Duke nabs another No. 1 recruiting class, but unknowns remain
DURHAM, N.C. — It was mere days after winning a national championship, but the Duke staff didn’t have time to celebrate.
As the coaches met with the talented group of freshmen that had helped carry them to that national title, it became clear that all three — Jahlil Okafor, Tyus Jones and Justise Winslow — were going to enter their names into the NBA Draft.
"You win it, you’re excited, we get back Tuesday, we have the celebration, you’re exhausted because we hadn’t really slept. Come Wednesday, we have the meetings. Wednesday, (Okafor), he told us that that was it. The other two were a little bit more on the fence. They weren’t sure," assistant coach Jeff Capel recalled on Wednesday before Duke’s annual K Academy. "I think we were a little bit surprised to hear that from (Winslow). We weren’t surprised to hear it from (Jones)."
Just like that, the urgency that came to replacing their production — or at least attempting to — next season came swiftly into focus. Recruiting to fill out a roster the following year became the immediate priority.
"Then it became, OK, now it’s — but we have to get these guys," Capel continued. "So there was some nervousness, some uneasiness. But we also trusted the work that we had put in before that. It wasn’t like it just happened at the end. … We felt like that we had the best situations for those guys. We felt like that they would see it."
They, in this case, were the two main additions to Duke’s recruiting class: Five-star wing Brandon Ingram and five-star point guard Derryck Thornton, who was able to reclassify so he could enroll at Duke this upcoming season. Alongside earlier commits Luke Kennard and Chase Jeter, the four additions gave the Blue Devils the No. 1 recruiting class for the second straight season.
"The recruiting has helped us to where we’ll be relevant (next year)," Duke head coach Mike Krzyzewski said. "There was part of us wondering, I don’t know if we’ll be as relevant, but we’ll have a chance to be pretty good, I think."
If there’s a drawback to having the No. 1 recruiting class two years in a row (especially after one led Duke to the national title), it’s that expectations are back. Not so much that Duke will win or compete for the national title, because that’s the expectation most years, but more that the freshmen will integrate seamlessly into the team concept and their talent will win out.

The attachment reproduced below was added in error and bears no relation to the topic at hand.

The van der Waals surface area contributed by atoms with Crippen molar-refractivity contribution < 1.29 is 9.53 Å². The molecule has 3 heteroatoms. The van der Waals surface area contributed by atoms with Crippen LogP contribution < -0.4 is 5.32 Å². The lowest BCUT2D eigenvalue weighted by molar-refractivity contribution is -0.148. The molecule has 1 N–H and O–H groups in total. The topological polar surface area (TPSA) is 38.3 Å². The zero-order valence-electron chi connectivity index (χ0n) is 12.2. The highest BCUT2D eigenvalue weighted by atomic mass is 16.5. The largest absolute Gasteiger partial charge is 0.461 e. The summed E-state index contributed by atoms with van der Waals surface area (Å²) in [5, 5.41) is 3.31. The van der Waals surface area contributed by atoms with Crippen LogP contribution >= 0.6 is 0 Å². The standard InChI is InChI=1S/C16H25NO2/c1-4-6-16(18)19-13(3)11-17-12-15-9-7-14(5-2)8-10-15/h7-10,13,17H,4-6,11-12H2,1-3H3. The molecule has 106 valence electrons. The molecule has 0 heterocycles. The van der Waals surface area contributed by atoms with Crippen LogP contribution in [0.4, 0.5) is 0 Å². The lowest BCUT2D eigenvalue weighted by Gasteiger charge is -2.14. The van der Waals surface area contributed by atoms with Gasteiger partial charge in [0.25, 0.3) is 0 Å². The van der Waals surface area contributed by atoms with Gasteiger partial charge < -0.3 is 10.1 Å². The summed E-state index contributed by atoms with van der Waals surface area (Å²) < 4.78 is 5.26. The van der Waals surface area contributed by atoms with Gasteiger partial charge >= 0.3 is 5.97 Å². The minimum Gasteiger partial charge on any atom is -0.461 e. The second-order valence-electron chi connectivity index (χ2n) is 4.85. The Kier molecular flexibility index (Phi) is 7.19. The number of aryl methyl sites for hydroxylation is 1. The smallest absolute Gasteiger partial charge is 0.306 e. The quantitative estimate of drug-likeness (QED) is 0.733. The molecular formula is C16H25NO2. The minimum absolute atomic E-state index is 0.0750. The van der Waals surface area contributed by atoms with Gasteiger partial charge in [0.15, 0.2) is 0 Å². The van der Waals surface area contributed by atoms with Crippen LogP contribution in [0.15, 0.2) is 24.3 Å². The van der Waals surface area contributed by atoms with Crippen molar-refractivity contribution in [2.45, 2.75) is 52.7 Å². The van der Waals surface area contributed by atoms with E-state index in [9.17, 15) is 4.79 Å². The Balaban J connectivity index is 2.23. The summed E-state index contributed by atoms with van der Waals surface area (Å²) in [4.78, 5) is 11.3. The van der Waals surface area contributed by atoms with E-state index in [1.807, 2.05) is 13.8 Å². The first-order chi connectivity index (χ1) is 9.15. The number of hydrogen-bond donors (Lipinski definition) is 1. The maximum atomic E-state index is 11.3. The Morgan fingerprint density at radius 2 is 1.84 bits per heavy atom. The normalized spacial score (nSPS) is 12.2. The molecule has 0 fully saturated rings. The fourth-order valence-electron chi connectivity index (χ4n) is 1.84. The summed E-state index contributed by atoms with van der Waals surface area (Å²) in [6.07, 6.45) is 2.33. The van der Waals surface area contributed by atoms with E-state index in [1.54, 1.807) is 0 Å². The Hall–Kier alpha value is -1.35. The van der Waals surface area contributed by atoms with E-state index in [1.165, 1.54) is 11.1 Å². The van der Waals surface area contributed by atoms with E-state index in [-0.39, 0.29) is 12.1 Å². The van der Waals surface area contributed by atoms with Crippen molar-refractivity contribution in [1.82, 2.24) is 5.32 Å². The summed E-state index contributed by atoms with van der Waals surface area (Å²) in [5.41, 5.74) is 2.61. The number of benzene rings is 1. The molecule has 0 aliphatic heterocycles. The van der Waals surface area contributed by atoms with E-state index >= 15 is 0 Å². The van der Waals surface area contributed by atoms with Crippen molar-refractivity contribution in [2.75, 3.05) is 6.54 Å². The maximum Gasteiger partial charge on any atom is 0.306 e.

Both Krzyzewski and Capel wanted to caution people against taking that viewpoint, simply because now there are so many unknowns.
Last year’s group knew each other very well (Jones and Okafor were longtime friends, Winslow quickly got to know both). This group doesn’t. And after losing in the first round of the NCAA Tournament to Mercer the year before, Krzyzewski and his staff had nearly a month longer to get to know the incoming freshmen better and really take a hard look at everything headed into 2014-15. This year, they haven’t had that kind of time.
"The main difference is that three of those guys knew each other really well, two of them especially in Jah and Tyus. (The incoming freshmen) don’t have that dynamic," Krzyzewski said. "So when they come here for second session of summer school, we need to work on that a little bit more."
And then there was the matter of Okafor, a terrific talent down low who was nearly unstoppable most of the season. Even before that group of freshmen arrived on campus last summer, it was obvious to Duke and the staff that they were going to build everything around him. This year, Duke doesn’t yet have an obvious identity.
"Everyone has to caution to compare these guys to last year’s guys. I understand it’s natural to do that, but we have to take caution. I’m not saying that they’re not good. We just have to see," Capel said. "With these guys coming in, we know they’re really good players. They’re talented and they’re going to play. It’s just we don’t exactly know what role and what shape our team is going to take now. That’s exciting. That’s exciting to get a feel for them when they get here, we get them in workouts and we figure out who they are."
Getting Thornton was the final piece of the puzzle that ensured Duke had a true point guard to distribute the ball, and still be another scoring threat. Capel described him as a break-you-down type of point guard more so than Jones, who utilized ball screens more.
But Thornton was a luxury after adding Ingram, the long and athletic 6-foot-9 wing who is one of the best players in this class.
Ingram is the most logical candidate for Duke to build around, but as Capel said, much remains unknown. Duke’s been too busy solidifying its roster for next year and celebrating its national title to think too far ahead, and a lot will be determined once Ingram gets to campus.
"Brandon will have a huge impact on our team. We don’t know exactly what that’s going to mean, but when you have someone that’s as talented as he is and unique — that’s the key word for him. He’s just very unique. Really, he’s a 6-10 guard," Capel said. "He can handle it, he can shoot it. He’s got to get stronger obviously, but he’s been able to have success, and he’s a big-time worker.
"So Brandon will be instrumental in that. Again, we don’t know exactly how that’s going to fit. Last year, it was easy. We knew we wanted to play through (Okafor), and it was easy. It was smart. But everything else, we weren’t sure how we were going to operate off of that. But Brandon will definitely be a key part."